Careers website Monster.com and USAJobs.gov, the official job site of the US Federal Government, have published security alerts to their customers warning of a serious hacking attack.
Feeling a sense of deja vu? Well, you should be as this has happened before.
It appears that Monster.com’s database and USAJobs.gov’s database were compromised and contact and account information was stolen. Data stolen included users’ login names, passwords, email addresses, names, phone numbers and some demographic data.
Here is a short video I have made, explaining the possible impact of this security breach – and explaining why you should take this opportunity to think long and hard about whether you are acting securely with your website passwords:
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Although the warnings are keen to emphasis what information has not been breached during the attack (for instance, social security numbers), it is important to understand the serious risks that Monster and USAJobs customers may be placed in because of this incident.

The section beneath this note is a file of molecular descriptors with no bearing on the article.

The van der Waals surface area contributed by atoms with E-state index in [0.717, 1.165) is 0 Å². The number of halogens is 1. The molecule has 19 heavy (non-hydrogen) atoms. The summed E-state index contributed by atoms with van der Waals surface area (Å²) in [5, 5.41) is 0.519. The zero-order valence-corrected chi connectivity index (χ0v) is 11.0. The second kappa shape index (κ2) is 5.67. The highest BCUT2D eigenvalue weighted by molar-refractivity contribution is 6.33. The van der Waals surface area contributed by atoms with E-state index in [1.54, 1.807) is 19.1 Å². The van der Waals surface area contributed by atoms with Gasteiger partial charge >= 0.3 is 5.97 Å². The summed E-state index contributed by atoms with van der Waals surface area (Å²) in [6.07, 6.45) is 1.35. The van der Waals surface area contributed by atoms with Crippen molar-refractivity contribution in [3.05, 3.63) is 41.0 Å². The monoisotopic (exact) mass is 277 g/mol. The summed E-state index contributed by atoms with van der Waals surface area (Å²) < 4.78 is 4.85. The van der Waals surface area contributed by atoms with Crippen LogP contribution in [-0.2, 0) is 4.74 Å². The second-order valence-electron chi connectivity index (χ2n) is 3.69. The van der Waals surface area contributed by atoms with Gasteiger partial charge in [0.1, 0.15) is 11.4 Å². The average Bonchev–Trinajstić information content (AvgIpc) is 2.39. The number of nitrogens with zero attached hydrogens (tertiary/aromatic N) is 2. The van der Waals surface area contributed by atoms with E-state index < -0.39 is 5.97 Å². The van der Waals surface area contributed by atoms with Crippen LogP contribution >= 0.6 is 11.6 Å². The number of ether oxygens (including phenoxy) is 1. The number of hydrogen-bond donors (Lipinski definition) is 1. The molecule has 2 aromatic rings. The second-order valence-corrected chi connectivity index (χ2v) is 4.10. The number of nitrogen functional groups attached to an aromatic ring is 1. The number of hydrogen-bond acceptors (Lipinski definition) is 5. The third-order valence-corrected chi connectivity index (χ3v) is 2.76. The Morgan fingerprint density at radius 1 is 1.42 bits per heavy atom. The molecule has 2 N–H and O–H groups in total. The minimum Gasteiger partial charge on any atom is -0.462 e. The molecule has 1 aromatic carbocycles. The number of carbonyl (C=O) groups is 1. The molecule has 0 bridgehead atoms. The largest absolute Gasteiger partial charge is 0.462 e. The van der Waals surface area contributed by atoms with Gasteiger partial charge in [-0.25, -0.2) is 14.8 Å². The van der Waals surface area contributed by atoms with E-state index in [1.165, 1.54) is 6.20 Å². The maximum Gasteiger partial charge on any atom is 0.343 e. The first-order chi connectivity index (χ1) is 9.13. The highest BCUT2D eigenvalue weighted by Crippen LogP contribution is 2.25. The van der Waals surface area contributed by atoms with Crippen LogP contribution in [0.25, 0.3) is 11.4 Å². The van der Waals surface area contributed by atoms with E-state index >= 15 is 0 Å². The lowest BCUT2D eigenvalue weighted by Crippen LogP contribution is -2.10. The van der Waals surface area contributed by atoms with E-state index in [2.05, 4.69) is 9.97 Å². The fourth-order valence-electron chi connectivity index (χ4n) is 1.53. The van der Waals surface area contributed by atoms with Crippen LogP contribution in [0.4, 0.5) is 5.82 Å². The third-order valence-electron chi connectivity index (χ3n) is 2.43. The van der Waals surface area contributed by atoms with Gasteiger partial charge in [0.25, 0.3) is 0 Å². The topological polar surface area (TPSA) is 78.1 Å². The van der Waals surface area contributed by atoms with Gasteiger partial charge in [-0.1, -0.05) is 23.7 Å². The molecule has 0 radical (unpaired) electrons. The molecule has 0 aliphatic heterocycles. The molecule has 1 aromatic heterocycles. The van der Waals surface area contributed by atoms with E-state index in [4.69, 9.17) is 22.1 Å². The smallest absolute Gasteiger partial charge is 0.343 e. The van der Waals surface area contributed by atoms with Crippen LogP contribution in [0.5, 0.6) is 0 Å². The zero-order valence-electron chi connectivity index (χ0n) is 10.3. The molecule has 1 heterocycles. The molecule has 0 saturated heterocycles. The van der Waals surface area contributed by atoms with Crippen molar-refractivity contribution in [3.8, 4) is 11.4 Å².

One very real risk is that hackers will use the email addresses and personal information they have received to mount a realistic phishing campaign, attempting to gather more sensitive information about victims. Phishing emails which attempt to look more legitimate by using the recipient’s real name and other personal information (such as user id, phone number or location) are always more successful at social engineering further details that could be used for indentity theft out of people.
There is even more potential for danger, however, because passwords have been stolen. We know that too many people use the same password for every website that they access.
That means that if hackers have managed to extract your Monster.com or USAJobs.gov password in this attack, they might be able to use it to break into your email accounts, or the likes of eBay, PayPal, Amazon, and indeed any other website that you have used the same password for.
So, if you use Monster.com or USAJobs.gov you should change your password now. Choose a sensible password that is not a dictionary word and that is hard to guess. And *then* change your passwords at any other site where you might be using the same password. Make sure, of course, that it’s not the same password as the one you are using at Monster – you don’t want to make that mistake again.
Worryingly, this isn’t the first time that Monster and USAJobs have been targeted by hackers who have stolen data about their users. 18 months ago, as this 2007 report from Reuters reveals, hackers used the Monstres Trojan horse to steal details of jobseekers via recruiter accounts. That hack was unsurprisingly followed up by a widespread phishing email campaign.